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J-School Launches Media Law Web Site

  • By Newmark J-School Staff

Whether you’re a blogger, Facebook member, hyperlocal citizen journalist, or occasional web site contributor, how can you avoid legal trouble?

Rule Number One: Check your facts.

Rule Number Two: Avoid virtual vendettas.

CUNY’s Graduate School of Journalism, in collaboration with the John S. and James L. Knight Foundation and the Knight Citizen News Network, has launched an interactive, multimedia web site to provide these and other answers. “The Top Ten Rules To Limit Legal Risk” offers concrete rules to encourage citizen journalism by providing training on legal rights and responsibilities related to news gathering and online publication.

In addition to the rules and in-depth content, the site features animations, quizzes and videos, as well as a blog for public dialogue on law-related questions and concerns that will be moderated by CUNY Associate Professor Geanne Rosenberg and will include participation from attorneys at the Harvard Law School Berkman Center for Internet & Society’s Citizen Media Law Project.

“We are pleased to provide this resource to citizen journalists,” said Stephen Shepard, dean of the journalism school. “The law in this area is rapidly developing, and citizen journalists don’t have the resources of a legal department to draw upon. Many of the rules are based on the same principles of fairness and caution that we teach to professional journalists at the school,” Shepard added.

“This vital module with advice that could help keep bloggers out of jail is a great new addition to the Knight Citizen News Network, which already is the best one-stop-shop site for citizen journalism training,” said Gary Kebbel, journalism program officer at Knight Foundation.

Each rule in the educational module is aimed at helping citizen journalists avoid lawsuits; each rule serves as an entry point for more in-depth material. While other educational materials on online publication are organized by legal doctrines such as libel, privacy, laws of access, and intellectual property law, the “Top Ten Rules” are organized around practical guidelines for safer and more effective journalistic conduct.

The module aims to educate citizen journalists about legal hotspots, help them distinguish between genuine legal problems and intimidation tactics, learn simple practical steps to reduce legal risk, find additional resources and information, understand rights related to news gathering, and recognize when to reach out for a lawyer’s advice.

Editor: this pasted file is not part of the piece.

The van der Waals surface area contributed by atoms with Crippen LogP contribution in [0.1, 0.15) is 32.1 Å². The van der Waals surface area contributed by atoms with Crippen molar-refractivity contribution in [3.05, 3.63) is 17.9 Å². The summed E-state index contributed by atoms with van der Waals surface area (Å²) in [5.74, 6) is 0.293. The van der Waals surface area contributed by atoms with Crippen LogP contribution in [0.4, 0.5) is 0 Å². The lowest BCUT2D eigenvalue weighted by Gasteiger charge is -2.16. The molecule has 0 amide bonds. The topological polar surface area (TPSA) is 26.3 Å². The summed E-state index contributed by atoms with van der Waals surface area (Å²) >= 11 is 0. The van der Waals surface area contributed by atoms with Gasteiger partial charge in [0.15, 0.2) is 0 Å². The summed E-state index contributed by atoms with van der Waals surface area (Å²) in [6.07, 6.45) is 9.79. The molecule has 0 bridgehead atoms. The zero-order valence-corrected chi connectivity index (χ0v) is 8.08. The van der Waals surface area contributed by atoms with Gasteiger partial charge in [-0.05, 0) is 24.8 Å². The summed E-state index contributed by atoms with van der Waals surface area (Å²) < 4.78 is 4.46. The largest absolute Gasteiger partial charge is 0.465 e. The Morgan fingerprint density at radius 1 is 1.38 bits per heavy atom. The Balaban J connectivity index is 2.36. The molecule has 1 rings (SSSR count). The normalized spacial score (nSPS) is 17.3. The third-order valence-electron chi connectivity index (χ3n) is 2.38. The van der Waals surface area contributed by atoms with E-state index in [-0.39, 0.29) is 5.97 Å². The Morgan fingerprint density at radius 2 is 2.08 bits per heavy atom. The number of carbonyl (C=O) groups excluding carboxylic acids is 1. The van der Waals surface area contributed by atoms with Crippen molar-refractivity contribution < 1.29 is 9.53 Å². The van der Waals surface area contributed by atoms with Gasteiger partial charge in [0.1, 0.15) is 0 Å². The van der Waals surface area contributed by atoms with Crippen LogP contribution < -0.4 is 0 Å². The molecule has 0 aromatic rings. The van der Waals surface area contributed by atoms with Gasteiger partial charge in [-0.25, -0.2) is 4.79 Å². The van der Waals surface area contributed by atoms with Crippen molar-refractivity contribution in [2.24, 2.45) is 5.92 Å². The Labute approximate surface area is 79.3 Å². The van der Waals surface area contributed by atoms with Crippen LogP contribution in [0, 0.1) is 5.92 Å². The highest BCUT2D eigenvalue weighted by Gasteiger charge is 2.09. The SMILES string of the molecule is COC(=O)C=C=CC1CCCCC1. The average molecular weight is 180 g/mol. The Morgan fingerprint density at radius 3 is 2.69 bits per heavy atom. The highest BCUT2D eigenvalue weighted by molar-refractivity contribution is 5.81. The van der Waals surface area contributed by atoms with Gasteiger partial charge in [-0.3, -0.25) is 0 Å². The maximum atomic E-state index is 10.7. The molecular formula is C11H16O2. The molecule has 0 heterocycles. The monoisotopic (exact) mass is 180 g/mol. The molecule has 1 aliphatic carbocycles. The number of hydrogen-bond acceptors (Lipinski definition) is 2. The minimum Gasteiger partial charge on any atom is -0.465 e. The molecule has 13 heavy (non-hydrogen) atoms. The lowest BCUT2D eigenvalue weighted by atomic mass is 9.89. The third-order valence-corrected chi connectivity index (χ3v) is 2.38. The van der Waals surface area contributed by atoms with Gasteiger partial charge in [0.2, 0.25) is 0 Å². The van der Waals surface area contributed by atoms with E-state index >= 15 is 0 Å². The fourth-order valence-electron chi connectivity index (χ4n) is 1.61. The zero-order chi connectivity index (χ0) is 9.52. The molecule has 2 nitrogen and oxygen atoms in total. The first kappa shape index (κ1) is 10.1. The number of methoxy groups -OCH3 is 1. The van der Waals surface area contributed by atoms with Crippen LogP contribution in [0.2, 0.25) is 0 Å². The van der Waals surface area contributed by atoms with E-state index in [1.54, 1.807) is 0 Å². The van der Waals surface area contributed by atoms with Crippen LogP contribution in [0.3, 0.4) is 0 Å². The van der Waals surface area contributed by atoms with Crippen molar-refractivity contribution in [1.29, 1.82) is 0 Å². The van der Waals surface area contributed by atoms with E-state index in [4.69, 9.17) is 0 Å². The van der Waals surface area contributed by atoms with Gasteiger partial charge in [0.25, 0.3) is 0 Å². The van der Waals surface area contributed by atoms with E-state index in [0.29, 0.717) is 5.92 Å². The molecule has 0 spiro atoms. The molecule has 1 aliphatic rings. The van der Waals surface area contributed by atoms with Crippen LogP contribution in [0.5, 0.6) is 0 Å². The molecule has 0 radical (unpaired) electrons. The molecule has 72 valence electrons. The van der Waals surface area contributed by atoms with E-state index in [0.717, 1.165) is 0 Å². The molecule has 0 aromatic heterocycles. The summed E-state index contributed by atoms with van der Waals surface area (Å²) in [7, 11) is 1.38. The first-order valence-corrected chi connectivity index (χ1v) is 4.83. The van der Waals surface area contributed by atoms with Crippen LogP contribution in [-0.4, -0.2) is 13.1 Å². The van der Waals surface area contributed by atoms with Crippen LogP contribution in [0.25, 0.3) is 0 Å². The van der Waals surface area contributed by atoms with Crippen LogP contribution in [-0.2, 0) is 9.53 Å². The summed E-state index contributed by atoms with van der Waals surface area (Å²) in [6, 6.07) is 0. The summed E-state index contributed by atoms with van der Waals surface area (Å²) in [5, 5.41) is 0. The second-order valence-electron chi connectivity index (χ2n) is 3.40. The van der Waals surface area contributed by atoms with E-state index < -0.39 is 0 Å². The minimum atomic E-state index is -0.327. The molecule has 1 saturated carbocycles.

The site was produced by Professor Rosenberg, who teaches at CUNY’s Graduate School of Journalism and Baruch College, in collaboration with J-Lab: The Institute for Interactive Journalism, under a grant from the Knight Foundation and with support from CUNY Journalism. Professor Rosenberg, an attorney and journalist who teaches media law, served as the principal researcher and writer, in a broad collaboration that included Harvard Law School’s Berkman Center for Internet & Society, J-Lab’s Knight Citizen News Network and other organizations.

Contributors to the project included the Knight Foundation’s Eric Newton and Gary Kebbel; Jeff Jarvis, head of interactive journalism at the CUNY Graduate School and author of the influential Buzzmachine.com weblog; CUNY Journalism Video Editor John Nolan; CUNY Prof. Duy Linh Tu, who designed the home page and provided Flash technology; and J-Lab Executive Director Jan Schaffer, who provided editorial and design oversight and invaluable suggestions and feedback.

Providing additional legal expertise were: Director David Ardia and Assistant Director Sam Bayard of the Harvard Law School Berkman Center for Internet & Society’s Citizen Media Law Project; Media Law Resource Center Staff Attorneys Eric P. Robinson and Maherin Gangat; and Lee Levine, partner at Levine Sullivan Koch & Schulz, L.L.P.

The CUNY Graduate School of Journalism opened its doors in August 2006. The three-semester full-time Master of Arts program equips students to work in multimedia newsrooms and report in specialty areas; a key mission is to help diversify the profession. The School is one of 20 colleges and graduate schools that make up The City University of New York (CUNY), the nation’s largest urban public university. For more information on the CUNY Graduate School of Journalism, visit www.journalism.cuny.edu.

The John S. and James L. Knight Foundation promotes journalism excellence worldwide and invests in the vitality of U.S. communities where the Knight brothers owned newspapers. For more on Knight’s work, visit their Web site.

For more information, contact: Prof. Geanne Rosenberg, (646) 312-3969, geanne.rosenberg@journalism.cuny.edu.